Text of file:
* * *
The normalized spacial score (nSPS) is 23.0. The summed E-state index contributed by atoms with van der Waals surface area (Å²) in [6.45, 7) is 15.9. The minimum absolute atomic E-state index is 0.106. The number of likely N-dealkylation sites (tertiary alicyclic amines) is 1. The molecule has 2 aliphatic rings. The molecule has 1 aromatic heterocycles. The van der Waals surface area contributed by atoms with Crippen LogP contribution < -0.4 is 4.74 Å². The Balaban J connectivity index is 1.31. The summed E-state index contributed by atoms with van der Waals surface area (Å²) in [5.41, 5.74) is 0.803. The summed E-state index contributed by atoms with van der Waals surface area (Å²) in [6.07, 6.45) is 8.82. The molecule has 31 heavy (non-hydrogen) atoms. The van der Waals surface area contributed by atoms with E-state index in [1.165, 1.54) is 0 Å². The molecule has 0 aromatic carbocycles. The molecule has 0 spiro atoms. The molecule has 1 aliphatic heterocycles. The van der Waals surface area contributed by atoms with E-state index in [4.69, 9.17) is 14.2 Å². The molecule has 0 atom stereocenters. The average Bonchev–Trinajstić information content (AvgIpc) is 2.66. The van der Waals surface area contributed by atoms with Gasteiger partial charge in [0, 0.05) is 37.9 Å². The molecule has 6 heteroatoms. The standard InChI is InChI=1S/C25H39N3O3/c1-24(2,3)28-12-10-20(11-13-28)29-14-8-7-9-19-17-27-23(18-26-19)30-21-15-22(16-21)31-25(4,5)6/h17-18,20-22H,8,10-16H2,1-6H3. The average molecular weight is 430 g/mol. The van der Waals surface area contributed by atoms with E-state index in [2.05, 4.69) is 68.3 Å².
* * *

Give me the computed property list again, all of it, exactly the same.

The normalized spacial score (nSPS) is 23.0. The summed E-state index contributed by atoms with van der Waals surface area (Å²) in [6.45, 7) is 15.9. The minimum absolute atomic E-state index is 0.106. The number of likely N-dealkylation sites (tertiary alicyclic amines) is 1. The molecule has 2 aliphatic rings. The molecule has 1 aromatic heterocycles. The van der Waals surface area contributed by atoms with Crippen LogP contribution < -0.4 is 4.74 Å². The Balaban J connectivity index is 1.31. The summed E-state index contributed by atoms with van der Waals surface area (Å²) in [5.41, 5.74) is 0.803. The summed E-state index contributed by atoms with van der Waals surface area (Å²) in [6.07, 6.45) is 8.82. The molecule has 31 heavy (non-hydrogen) atoms. The van der Waals surface area contributed by atoms with E-state index in [1.165, 1.54) is 0 Å². The molecule has 0 aromatic carbocycles. The molecule has 0 spiro atoms. The molecule has 1 aliphatic heterocycles. The van der Waals surface area contributed by atoms with E-state index in [4.69, 9.17) is 14.2 Å². The molecule has 0 atom stereocenters. The average Bonchev–Trinajstić information content (AvgIpc) is 2.66. The van der Waals surface area contributed by atoms with Gasteiger partial charge in [0, 0.05) is 37.9 Å². The molecule has 6 heteroatoms. The standard InChI is InChI=1S/C25H39N3O3/c1-24(2,3)28-12-10-20(11-13-28)29-14-8-7-9-19-17-27-23(18-26-19)30-21-15-22(16-21)31-25(4,5)6/h17-18,20-22H,8,10-16H2,1-6H3. The average molecular weight is 430 g/mol. The van der Waals surface area contributed by atoms with E-state index in [2.05, 4.69) is 68.3 Å².